The European Parliament on Tuesday approved tougher safety regulations in a move that is likely to trigger increased demand for digital, connected in-car safety technologies.
The revised General Safety Regulation (GSR), which still requires ministerial approval by the 28 EU member nations, includes a number of mandatory safety technologies that auto and truck makers will have to start building into vehicles from 2022. Most of the systems rely heavily on connectivity and digital technologies developed in recent years.
The revised GSR is intended to help Europe reach its goal of significantly reducing road traffic accidents further and paving the way for more highly automated mobility. Fatalities on EU roads, which totaled 25,100 in 2018 have declined significantly since 2010. But last year’s 1 percent drop marked a clear slowdown in the trend.
The EU Commission hopes the new mandatory technologies will change that. “With the new advanced safety features that will become mandatory, we can have the same kind of impact as when the safety belts were first introduced,” EU Industry Commissioner Elzbieta Bienkowska said in a press release.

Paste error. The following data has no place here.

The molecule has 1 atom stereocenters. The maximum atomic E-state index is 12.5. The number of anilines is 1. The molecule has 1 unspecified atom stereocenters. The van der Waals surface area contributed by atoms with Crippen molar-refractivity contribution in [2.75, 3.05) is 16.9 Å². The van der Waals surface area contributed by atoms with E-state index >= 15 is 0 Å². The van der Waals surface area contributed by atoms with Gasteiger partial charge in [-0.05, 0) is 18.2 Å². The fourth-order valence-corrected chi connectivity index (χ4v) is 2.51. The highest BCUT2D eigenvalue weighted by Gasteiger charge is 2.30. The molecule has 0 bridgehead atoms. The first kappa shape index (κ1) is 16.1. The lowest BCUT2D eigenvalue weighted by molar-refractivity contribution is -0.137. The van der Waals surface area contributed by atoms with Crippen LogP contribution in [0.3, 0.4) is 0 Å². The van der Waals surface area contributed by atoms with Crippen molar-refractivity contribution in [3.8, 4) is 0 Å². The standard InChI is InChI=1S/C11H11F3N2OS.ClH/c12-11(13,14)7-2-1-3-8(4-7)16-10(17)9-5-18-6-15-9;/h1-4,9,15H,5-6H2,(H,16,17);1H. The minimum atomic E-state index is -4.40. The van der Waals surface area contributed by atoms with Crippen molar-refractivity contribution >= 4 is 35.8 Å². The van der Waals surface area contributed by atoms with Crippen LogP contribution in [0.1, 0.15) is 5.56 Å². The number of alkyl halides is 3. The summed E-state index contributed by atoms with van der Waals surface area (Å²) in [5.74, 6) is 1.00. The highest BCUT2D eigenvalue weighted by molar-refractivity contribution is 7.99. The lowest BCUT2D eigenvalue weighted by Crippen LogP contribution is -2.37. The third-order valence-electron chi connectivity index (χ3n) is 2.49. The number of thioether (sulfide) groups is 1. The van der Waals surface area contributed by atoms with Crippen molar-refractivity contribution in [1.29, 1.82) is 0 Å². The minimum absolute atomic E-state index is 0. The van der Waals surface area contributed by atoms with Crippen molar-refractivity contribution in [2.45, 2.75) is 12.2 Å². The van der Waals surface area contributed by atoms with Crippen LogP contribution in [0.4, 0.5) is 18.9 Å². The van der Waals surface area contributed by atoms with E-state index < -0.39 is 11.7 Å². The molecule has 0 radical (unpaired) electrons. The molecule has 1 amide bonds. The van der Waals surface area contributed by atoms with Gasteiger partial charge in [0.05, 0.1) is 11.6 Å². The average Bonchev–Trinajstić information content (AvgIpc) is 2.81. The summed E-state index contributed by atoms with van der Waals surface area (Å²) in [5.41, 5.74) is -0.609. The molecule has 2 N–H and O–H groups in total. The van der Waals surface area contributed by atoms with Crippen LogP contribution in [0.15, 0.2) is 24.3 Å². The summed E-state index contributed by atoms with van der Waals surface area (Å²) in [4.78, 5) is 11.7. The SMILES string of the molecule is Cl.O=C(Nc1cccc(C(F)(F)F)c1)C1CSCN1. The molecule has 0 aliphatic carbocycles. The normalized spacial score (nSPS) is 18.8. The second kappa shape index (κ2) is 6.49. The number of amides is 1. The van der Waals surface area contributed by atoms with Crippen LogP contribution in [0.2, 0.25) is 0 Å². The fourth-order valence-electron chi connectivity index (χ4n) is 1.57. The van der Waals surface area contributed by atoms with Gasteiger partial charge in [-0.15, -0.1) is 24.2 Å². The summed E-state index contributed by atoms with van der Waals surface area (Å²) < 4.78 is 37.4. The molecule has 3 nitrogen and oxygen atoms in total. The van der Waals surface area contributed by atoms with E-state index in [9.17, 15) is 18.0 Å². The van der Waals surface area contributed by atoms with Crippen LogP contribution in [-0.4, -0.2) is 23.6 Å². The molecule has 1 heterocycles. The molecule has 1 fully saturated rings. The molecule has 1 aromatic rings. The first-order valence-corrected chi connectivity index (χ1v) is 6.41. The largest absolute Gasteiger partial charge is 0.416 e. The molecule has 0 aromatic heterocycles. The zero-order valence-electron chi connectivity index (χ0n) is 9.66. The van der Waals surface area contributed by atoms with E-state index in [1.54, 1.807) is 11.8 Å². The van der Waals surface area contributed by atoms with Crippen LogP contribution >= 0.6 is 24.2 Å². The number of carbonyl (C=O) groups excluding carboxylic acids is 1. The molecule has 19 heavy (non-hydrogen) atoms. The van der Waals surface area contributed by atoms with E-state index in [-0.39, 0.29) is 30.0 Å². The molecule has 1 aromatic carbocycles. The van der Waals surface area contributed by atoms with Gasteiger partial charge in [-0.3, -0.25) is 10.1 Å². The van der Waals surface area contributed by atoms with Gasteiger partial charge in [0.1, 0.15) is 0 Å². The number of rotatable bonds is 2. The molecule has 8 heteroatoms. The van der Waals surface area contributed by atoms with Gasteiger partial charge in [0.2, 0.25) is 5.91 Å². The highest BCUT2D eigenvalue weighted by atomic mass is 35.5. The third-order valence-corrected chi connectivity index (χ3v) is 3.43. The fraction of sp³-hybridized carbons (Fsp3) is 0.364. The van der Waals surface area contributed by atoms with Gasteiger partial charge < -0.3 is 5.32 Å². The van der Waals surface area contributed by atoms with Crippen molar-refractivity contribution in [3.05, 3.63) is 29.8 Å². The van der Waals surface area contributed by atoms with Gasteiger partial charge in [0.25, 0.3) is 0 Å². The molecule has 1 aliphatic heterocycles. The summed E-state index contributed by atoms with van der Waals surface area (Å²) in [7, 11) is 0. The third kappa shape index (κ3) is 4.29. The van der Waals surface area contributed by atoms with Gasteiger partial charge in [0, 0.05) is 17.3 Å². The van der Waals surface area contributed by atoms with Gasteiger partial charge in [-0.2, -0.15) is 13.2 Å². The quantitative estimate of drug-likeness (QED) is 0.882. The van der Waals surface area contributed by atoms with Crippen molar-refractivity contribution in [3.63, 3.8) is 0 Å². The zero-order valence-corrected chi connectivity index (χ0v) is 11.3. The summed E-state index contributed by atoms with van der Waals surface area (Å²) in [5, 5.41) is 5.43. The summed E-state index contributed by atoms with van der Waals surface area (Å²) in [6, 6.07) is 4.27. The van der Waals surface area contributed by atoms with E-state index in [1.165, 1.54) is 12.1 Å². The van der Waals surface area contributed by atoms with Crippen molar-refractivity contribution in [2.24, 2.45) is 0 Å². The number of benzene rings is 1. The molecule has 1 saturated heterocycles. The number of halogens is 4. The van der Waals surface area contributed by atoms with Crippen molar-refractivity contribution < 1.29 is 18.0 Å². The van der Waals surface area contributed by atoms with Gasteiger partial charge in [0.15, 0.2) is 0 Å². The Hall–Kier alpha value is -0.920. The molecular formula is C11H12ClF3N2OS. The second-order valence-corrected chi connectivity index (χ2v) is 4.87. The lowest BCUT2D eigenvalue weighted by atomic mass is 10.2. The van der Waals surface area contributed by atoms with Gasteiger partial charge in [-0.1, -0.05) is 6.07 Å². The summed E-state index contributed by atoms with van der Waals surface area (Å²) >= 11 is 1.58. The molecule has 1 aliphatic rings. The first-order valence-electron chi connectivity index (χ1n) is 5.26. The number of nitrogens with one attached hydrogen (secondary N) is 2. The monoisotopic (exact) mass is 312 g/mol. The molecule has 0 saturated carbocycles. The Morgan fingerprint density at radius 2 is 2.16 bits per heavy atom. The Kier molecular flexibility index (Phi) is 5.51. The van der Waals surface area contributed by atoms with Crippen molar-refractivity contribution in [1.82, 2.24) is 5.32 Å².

Automakers welcomed the Europe-wide safety plan but warned that the time to introduction was too short and should be aligned with product development times. It generally takes at least five years to develop a new car model.
ACEA, the European auto manufacturers association, also said many drivers are unfamiliar with the safety technologies at their disposal today and that this needs to be addressed. “A key concern of ours is that many drivers are simply not aware of the existing technologies - let alone the many new safety features that will be fitted in all new passenger cars in just a few years’ time,” said ACEA Secretary General Erik Jonnaert.
ACEA has launched a new web site www.roadsafetyfacts.eu - to better explain current safety features available to drivers.
Automotive suppliers expect the tougher regulation to push more automakers to include advanced safety technologies in lower-priced volume cars. Currently, many of the more sophisticated safety systems can mostly be found in more expensive premium vehicles.
“From our point of view, many technologies exist in premium vehicles that can be deployed in volume cars as well,” David Paja, president, advanced safety and user experience at automotive supplier Aptiv, said in an interview.
CLEPA, the European automotive supplier association, noted that EU vehicle safety standards were last updated almost a decade ago. “We will now see another big leap with solutions that help avoid accidents in the first place,” CLEPA Secretary General Sigrid de Vries said.
Safety technologies in the revised GSR include autonomous emergency braking, intelligent speed assistance, lane-keeping systems, accident data recorders and direct vision standards for trucks.
An EU Commission spokesperson said final ministerial approval for the revised GSR could come as early as May or June of this year.